With grim news recorded this past year, what prognostication does the future suggest?
Wharton Professor: The COVID Question
Wharton Real Estate Professor Benjamin Keys cited his own study, noting it is timely now because “there’s a big question about how the housing market will come back after COVID-19.” He noted that several housing markets in the U.S. have seen “huge inflows of foreign investment” over the last 10 years. “If that dries up, it would represent an opportunity for domestic buyers and put downward pressure on prices, but that may be a bad thing for existing home owners.”
If the pandemic persists, foreign investments in U.S. homes would continue their decline, and cause home prices to fall, Keys predicted. In that setting, “clearly, there would be an advantage for domestic homebuyers,” said Keys. “[Also], a decline in foreign investment may relax some of the affordability constraints to a modest degree in cities where the jobs are more plentiful than the housing in them.”
Yun adds his own perspective. In the upcoming year, he said, better opportunities may become available for foreign buyers in large U.S. cities like New York and San Francisco. “New patterns of domestic migration are trending away from expensive cities to more affordable suburbs and small communities because of the pandemic and greater work-from-home possibilities.”
Nearly half of foreign buyers – 48% – purchased a home in the suburbs and 29% bought a home in an urban area, a figure that’s held steady over the last five years. Seven percent of international buyers bought property in a resort area, down from 15% in 2009. The decline in the share of foreign purchases in resort areas reflects, in part, fewer buyers from the United Kingdom and Canada, who tend to acquire vacation homes.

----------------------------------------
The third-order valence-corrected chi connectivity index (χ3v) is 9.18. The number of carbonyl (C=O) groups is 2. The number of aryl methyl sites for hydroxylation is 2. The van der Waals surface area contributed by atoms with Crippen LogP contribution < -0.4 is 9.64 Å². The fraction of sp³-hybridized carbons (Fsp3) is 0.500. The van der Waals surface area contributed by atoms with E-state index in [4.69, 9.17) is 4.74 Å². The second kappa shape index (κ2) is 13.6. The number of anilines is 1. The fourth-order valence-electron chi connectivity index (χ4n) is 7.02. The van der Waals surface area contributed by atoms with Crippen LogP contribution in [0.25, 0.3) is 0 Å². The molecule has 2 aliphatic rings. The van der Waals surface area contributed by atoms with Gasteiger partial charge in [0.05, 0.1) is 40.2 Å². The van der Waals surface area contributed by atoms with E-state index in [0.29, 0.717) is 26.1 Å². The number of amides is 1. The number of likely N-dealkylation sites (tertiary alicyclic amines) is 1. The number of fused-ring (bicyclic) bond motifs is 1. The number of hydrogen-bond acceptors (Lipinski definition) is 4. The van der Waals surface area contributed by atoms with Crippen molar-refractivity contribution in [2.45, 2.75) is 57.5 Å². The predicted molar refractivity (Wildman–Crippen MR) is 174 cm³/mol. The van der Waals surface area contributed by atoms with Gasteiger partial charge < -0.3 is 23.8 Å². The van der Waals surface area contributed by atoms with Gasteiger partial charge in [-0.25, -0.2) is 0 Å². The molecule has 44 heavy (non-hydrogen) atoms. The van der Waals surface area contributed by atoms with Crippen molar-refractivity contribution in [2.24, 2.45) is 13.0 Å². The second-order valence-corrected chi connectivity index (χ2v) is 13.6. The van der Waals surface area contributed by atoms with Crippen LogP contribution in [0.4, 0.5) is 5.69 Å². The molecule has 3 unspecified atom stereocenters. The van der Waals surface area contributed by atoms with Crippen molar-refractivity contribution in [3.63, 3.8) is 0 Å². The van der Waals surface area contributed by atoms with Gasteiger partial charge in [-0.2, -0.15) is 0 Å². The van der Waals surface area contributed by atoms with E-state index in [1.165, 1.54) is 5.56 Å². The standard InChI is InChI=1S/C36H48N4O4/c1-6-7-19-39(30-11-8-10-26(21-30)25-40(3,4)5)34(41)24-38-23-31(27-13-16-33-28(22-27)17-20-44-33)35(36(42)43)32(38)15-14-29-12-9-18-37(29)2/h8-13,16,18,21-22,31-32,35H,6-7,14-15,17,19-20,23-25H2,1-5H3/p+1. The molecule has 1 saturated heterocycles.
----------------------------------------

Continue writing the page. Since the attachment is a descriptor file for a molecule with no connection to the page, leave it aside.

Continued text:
The Top State for International Sales
For the 12th straight year, Florida remained the top destination for foreign buyers, with 22% of all international purchases taking place in the Sunshine State. California ranked second as the destination of 15% of foreign buyers.
Then came Texas with 9% of purchases, New York at 5% and New Jersey at 4%.
Texas is the favored locale for 30% of buyers from Asia and Oceania (greater Australia region) as well as 42% of the buyers from Latin America and the Caribbean.
“While we’ve seen a recent softening of demand, interest in U.S. real estate from international buyers remains strong overall, especially in the most affordable metropolitan areas,” said NAR President Vince Malta, broker at Malta & Co., Inc., in San Francisco.
Half of foreign buyers purchased the property for primary residence use and three in four – 74% – purchased detached single-family homes and townhouses, the NAR report concluded.
The EB-5 Immigrant Investor program is still operational. The residency-by-investment program, created by Congress in 1990, allows foreign investors spending $900,000 to $1.8 million, to obtain visas if the investment contributes to job creation, including economic activity such as construction of high-end condos
Sept. 8, 2020 Realty News Report Copyright 2020
File: Foreign Home Buyers: Sales